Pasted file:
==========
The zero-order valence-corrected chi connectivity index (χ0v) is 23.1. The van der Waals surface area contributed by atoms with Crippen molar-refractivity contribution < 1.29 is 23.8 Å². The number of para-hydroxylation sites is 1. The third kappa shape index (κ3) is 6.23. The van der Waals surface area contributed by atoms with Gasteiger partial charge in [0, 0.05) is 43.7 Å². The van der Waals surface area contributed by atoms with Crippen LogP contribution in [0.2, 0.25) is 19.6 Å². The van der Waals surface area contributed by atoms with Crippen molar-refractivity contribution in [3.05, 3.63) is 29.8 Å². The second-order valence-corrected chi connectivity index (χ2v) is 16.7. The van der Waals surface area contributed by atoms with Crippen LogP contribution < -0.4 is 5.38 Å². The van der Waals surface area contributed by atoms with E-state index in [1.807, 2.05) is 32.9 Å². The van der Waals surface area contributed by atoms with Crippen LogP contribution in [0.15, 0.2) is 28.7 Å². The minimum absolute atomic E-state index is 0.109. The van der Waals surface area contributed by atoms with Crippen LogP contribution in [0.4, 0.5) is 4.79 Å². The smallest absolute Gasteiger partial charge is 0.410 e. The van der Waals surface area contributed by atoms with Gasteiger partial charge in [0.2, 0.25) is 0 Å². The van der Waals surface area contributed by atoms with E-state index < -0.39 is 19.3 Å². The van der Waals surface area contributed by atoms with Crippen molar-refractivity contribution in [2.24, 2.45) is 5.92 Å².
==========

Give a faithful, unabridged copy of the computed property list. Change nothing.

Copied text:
The zero-order valence-corrected chi connectivity index (χ0v) is 23.1. The van der Waals surface area contributed by atoms with Crippen molar-refractivity contribution < 1.29 is 23.8 Å². The number of para-hydroxylation sites is 1. The third kappa shape index (κ3) is 6.23. The van der Waals surface area contributed by atoms with Gasteiger partial charge in [0, 0.05) is 43.7 Å². The van der Waals surface area contributed by atoms with Crippen LogP contribution in [0.2, 0.25) is 19.6 Å². The van der Waals surface area contributed by atoms with Crippen molar-refractivity contribution in [3.05, 3.63) is 29.8 Å². The second-order valence-corrected chi connectivity index (χ2v) is 16.7. The van der Waals surface area contributed by atoms with Crippen LogP contribution < -0.4 is 5.38 Å². The van der Waals surface area contributed by atoms with E-state index in [1.807, 2.05) is 32.9 Å². The van der Waals surface area contributed by atoms with Crippen LogP contribution in [0.15, 0.2) is 28.7 Å². The minimum absolute atomic E-state index is 0.109. The van der Waals surface area contributed by atoms with Crippen LogP contribution in [0.4, 0.5) is 4.79 Å². The smallest absolute Gasteiger partial charge is 0.410 e. The van der Waals surface area contributed by atoms with Gasteiger partial charge in [0.2, 0.25) is 0 Å². The van der Waals surface area contributed by atoms with E-state index < -0.39 is 19.3 Å². The van der Waals surface area contributed by atoms with Crippen molar-refractivity contribution in [2.24, 2.45) is 5.92 Å².